Tell me this – have you ever taken drugs? Yes? No? The answer depends on one’s definition, but I’ll bet that many of you will admit to dabbling in some form of stimulant. We are, as a society, obsessed with them. Dark aromatic shots of plant extracts; delicate paper tubes delivering wafts of nicotine; colourful vessels of molten sand filled with fermented fruit juice; little polyethylene baggies carrying a fine dust of crystalline tropane alkaloids. We have employed all our ingenuity in search of a high.
Why? Let me give you my theory. I think our craving for stimulants is an attempt to the replace the pulses of endorphins that once accompanied our daily rambling in the wilds. I can honestly say that nature has given me by far the biggest highs of my life. I’ve stood at the edge of Mt Meg’s spectacular granite bluffs, with blood coursing and nostrils flaring, and believed that I could soar off if only I had the courage to jump. I’ve perched atop dunes of the Big Desert and felt my skin tingle with awe. I’ve stood waist deep in the Merri Creek with a full moon overhead and frogs calling all around, and been so fulfilled that if I’d slipped into the murky depths at that very instant, I would have died happy.
My most recent of these experiences was also the most profound. It was March 2011. La Niña had just prized southern Australia loose from El Niños’ grasp, bringing rain and plenty of it. The Murray-Darling catchment, wilting and gasping after ten years of drought, was reborn. Floods spread across every inch of the basin, coalescing at the junction of the Murray and Darling Rivers in Victoria’s north-west. With haste, my old friend Jeremy Tscharke and I packed the car and headed north to glimpse the spectacle. What we found eclipsed even our wildest dreams.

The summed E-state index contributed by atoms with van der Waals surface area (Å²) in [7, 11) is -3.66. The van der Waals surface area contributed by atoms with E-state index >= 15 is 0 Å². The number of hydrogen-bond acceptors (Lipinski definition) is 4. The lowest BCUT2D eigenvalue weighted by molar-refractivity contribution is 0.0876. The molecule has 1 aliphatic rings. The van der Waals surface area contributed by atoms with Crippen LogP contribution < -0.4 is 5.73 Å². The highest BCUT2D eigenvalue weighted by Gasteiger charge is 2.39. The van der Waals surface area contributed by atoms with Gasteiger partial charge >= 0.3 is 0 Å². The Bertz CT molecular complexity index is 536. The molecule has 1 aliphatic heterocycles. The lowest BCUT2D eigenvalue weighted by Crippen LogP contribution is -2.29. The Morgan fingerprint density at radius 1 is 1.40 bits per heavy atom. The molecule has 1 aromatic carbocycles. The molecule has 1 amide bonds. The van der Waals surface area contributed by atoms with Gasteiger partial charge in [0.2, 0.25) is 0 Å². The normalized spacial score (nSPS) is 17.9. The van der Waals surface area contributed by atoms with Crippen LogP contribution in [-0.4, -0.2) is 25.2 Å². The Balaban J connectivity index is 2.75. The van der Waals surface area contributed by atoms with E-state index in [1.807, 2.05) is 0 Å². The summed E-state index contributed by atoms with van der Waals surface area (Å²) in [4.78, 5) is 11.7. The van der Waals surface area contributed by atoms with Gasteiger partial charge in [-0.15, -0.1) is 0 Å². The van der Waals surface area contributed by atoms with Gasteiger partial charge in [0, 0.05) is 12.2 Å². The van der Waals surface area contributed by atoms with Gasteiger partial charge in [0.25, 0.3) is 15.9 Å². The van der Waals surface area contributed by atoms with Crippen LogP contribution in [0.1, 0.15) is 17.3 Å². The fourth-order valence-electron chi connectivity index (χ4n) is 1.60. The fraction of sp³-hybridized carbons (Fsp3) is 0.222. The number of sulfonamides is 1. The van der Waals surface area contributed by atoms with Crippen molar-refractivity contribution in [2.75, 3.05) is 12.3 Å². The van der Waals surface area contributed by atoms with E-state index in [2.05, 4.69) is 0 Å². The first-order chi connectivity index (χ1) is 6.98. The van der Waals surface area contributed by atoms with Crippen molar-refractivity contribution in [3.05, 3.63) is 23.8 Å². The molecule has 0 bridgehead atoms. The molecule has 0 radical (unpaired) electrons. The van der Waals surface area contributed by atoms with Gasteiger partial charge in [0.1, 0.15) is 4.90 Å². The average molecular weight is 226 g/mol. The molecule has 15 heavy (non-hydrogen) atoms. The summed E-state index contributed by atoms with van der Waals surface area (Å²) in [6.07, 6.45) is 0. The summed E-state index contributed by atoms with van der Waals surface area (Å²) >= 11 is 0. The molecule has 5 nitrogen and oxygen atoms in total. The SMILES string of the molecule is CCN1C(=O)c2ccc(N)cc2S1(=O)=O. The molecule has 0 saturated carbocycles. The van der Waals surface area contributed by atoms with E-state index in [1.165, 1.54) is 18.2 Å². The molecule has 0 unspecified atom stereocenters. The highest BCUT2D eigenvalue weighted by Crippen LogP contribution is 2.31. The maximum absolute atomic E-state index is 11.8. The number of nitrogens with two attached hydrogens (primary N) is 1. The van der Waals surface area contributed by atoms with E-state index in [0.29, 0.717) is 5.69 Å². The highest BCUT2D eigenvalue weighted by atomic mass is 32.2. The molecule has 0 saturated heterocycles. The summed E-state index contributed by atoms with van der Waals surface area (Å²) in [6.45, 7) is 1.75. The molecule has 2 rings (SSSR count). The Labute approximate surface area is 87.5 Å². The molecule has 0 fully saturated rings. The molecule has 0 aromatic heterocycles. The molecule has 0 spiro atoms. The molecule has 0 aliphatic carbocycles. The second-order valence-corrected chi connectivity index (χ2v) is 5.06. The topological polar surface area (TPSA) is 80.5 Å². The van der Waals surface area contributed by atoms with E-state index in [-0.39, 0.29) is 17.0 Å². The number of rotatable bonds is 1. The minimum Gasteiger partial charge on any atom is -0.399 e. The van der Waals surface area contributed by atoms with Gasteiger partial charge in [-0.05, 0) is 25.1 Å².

Land that two years before was literally dying of thirst was now heaving with life. Supposedly long dead Red Gums re-sprouted in effervescent green. Wetlands that we presumed had seen their last flood years before now brimmed with fish and turtles. Frogs reclaimed the flood plain in such numbers that one had to be careful where they placed their feet. It was stunning, and a truly humbling experience.
The climax was a sunset that Jeremy and I will never forget. We’d headed up a flooded Lindsay River in search of ‘Big Red’ – a Red Gum of gargantuan proportions we’d seen previously on aerial imagery. We found her just as the sun dipped below the western horizon. The sky progressed through golden, to pink and eventually to deep violet. As we marveled at this great tree, we talked about the history it had seen. Big Red would already have been a towering giant when Captain Cook sailed up Australia’s eastern seaboard. She could well have sheltered families of Aboriginal people from inclement weather, and her hollow limbs must have once been home to regionally extinct marsupials. Undoubtedly, she has seen scores of floods of the scale of the 2011 epic. This tree was, quite simply, a living piece of history that we could touch and caress and imbibe. We had found our Totem, and returned to camp with a sense of bliss that no substance could ever hope to replicate.